Brussels was on maximum alert for the second day Sunday, and as debate swirled on extending the lockdown into the work week, eyes have turned to the city’s long and complicated history with terrorism and its splintered, under-resourced intelligence forces. Belgium has approximately 1,000 intelligence officers to monitor a watch list of 800 suspected extremists, and the officers must also keep track of foreign spies operating within Brussels, the Economist reported.
Molenbeek, the Brussels suburb authorities raided Nov. 16 and 19 in the hope of catching fugitive Salah Abdeslam, long has been home to terrorists including those involved in the 2004 Madrid train bombings, attacks on a Jewish museum in Brussels in 2014 and the attempted attacks on a train from Amsterdam to Paris in August.
Belgian Prime Minister Charles Michel has said almost every time a terror attack occurs, "there's a link with Molenbeek."
Known as the political and military stronghold of Europe, Brussels -- home to the European Union and North Atlantic Treaty Organization -- is also the center of the continent’s terrorist network. And yet, improvement on security cooperation between Belgium and the other EU nations has been slow. The Economist reported even Europe’s so-called joint databases on criminals and terrorists contain little data or are not easily searchable.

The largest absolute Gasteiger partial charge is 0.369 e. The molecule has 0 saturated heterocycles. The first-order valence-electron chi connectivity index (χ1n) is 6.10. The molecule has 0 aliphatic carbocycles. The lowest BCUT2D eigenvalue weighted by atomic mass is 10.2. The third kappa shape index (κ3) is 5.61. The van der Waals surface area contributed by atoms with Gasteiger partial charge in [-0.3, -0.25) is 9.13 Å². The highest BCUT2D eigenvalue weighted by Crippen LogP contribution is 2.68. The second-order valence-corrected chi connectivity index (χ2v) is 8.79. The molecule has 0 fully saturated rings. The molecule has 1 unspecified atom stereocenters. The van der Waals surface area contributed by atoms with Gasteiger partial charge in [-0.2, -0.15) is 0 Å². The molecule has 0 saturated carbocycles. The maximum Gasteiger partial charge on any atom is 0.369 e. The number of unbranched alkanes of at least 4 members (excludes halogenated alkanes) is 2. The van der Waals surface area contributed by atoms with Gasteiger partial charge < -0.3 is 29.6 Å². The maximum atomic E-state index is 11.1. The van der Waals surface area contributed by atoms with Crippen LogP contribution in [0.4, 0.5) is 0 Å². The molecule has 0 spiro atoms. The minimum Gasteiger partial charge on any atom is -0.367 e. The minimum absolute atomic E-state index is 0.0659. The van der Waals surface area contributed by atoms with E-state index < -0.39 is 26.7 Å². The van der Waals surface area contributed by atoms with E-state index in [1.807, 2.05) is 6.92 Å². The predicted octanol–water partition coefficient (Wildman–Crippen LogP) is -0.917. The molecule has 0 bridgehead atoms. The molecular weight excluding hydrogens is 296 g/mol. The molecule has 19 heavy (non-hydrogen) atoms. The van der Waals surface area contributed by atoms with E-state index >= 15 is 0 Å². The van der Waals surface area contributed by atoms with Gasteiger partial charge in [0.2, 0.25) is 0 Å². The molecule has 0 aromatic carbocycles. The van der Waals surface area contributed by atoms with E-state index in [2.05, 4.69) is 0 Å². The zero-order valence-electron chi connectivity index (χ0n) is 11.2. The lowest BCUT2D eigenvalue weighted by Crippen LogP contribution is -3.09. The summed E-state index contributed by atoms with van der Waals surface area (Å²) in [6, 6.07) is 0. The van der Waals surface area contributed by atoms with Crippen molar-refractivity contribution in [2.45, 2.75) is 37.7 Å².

Even after this year’s terrorist attacks on French satirical magazine Charlie Hebdo, resolving intelligence communications issues among the EU nations hit roadblocks -- mostly due to the European Parliament’s resistance and security forces’ unwillingness to share information out of fear of leaks or exposure of domestic failings.
“Terrorism is borderless,” Belgium’s former Prime Minister Guy Verhofstadt told the Economist. “Intelligence has to be borderless also.”
Brussels’ terror alert was raised to the maximum level Friday night after a fugitive gunman from the Paris attacks, thought to be affiliated with the Islamic State group, was believed to be hiding in the city.
The metro was quickly shut down, events were canceled and the Crisis Center of the Belgian Interior Ministry advised citizens to avoid areas with large gatherings, such as airports, train stations, stadiums and concert venues. The city’s Central Station was even evacuated briefly Sunday, only to be reopened shortly afterward once a suspicious package proved to be a false alarm, local media reported.